“This Funding Opportunity Announcement (FOA) encourages applications that propose to conduct mechanistic studies on the relationship between alcohol drinking, alcohol dependence and pain. An association between chronic pain conditions and alcohol dependence has been revealed in numerous studies with episodes of alcohol abuse antedating chronic pain in some people and alcohol dependence emerging after the onset of chronic pain in others. Pain transmission and alcohol’s reinforcing effects share overlapping neural substrates giving rise to the possibility that chronic pain states significantly affect alcohol use patterns and promote the development of dependence and addiction. In addition, long term alcohol intoxication and alcohol dependence induce pain symptoms and may exacerbate chronic pain arising from other sources. The objective of this FOA is to understand genetic, pharmacological and learning mechanisms underlying the association between the propensity to drink alcohol and pain responses.”

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Ongoing Aging Related Funding

 

Arthritis and Aging Research Grant
In a collaborative effort, the Arthritis National Research Foundation and the American Federation for Aging Research are seeking grant applications that focus on studying the underlying mechanisms of the aging process as it relates to arthritis.

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Biobehavioral and Technological Interventions to Attenuate Cognitive Decline in Individuals with Cognitive Impairement or Dementia (R21)
The purpose of this funding opportunity announcement is to stimulate clinical research focused on biobehavioral or technological interventions to attenuate cognitive decline in individuals with dementia (such as Alzheimer’s disease, Lewy body dementia, vascular dementia), mild cognitive impairment (MCI), or disease-or age-related cognitive decline. There is particular interest in interventions that can be implemented in community settings by the affected individual, informal caregivers, or others in the community.

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AFAR Research Grants for Junior Faculty
The major goal of this program is to assist in the development of the careers of junior investigators committed to pursuing careers in the field of aging research. AFAR supports research projects concerned with understanding the basic mechanisms of aging. Projects investigating age-related diseases and projects concerning mechanisms underlying common geriatric functional disorders are also encouraged, as long as these include connections to fundamental problems in the biology of aging.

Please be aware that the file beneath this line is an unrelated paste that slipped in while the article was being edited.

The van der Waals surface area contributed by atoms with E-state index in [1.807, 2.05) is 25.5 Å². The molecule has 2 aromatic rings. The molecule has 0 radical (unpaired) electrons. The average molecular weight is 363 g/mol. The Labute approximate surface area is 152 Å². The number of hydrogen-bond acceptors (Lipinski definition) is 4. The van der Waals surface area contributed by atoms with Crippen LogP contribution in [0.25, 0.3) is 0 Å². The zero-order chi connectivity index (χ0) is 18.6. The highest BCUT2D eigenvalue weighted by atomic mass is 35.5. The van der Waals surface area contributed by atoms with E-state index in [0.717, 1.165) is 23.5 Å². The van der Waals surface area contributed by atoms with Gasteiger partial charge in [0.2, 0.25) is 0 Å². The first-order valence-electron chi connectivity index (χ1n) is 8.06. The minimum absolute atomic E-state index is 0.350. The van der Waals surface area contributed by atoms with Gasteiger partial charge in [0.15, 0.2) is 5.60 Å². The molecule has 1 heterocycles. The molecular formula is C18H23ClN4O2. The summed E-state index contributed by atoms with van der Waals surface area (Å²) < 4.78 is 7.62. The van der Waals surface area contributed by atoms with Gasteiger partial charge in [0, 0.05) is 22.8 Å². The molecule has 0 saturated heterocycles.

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Advancing the Science of Geriatric Palliative Care (R21)
This Funding Opportunity Announcement (FOA) encourages research grant applications focused on palliative care in geriatric populations. This FOA emphasizes studies in a variety of settings including ambulatory care, hospitals (and specific sites within hospitals including specialty wards, intensive care units and emergency departments), assisted living facilities, and short- and long-term care facilities. Types of studies may include observational, quasi-experimental, or interventional studies using primary data collection and/or secondary analyses.

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Mechanism Mediating Osteoarthritis in Aging
“This Funding Opportunity Announcement (FOA) issued by the National Institute on Aging (NIA) and the National Institute of Arthritis and Musculoskeletal and Skin Diseases (NIAMS) invites applications on research employing genetically defined and modified mouse models, other animal models such as dogs and monkeys or archived human joint tissues to explore the biological mechanisms underlying osteoarthritis.  Osteoarthritis is a significant problem in the elderly population, and a major contributor to mobility limitations that are endemic in this population and, therefore, is an important element in the research missions of NIA and NIAMS. Inflammatory processes are evident in advanced stages of osteoarthritis, and are likely to be major contributors to the chronic pain that is the most common symptom of the condition.
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National Science Foundation funding grant “General & Age-Related Disabilities Engineering (GARDE)
“The General & Age Related Disabilities Engineering (GARDE) program supports research that will lead to the development of new technologies, devices, or software for persons with disabilities.  Research may be supported that is directed to the characterization, restoration, and/or substitution of human functional ability or cognition, or to the interaction of persons with disabilities and their environment.  Areas of particular recent interest are disability-related research in neuroscience/neuroengineering and rehabilitation robotics.  Emphasis is placed on significant advancement of fundamental engineering and scientific knowledge and not on incremental improvements.  Proposals should advance discovery or innovation beyond the frontiers of current knowledge in disability-related research.  Applicants are encouraged to contact the Program Director Ted Conway at tconway@nsf.gov, or call (703) 292-7091, prior to submitting a proposal.”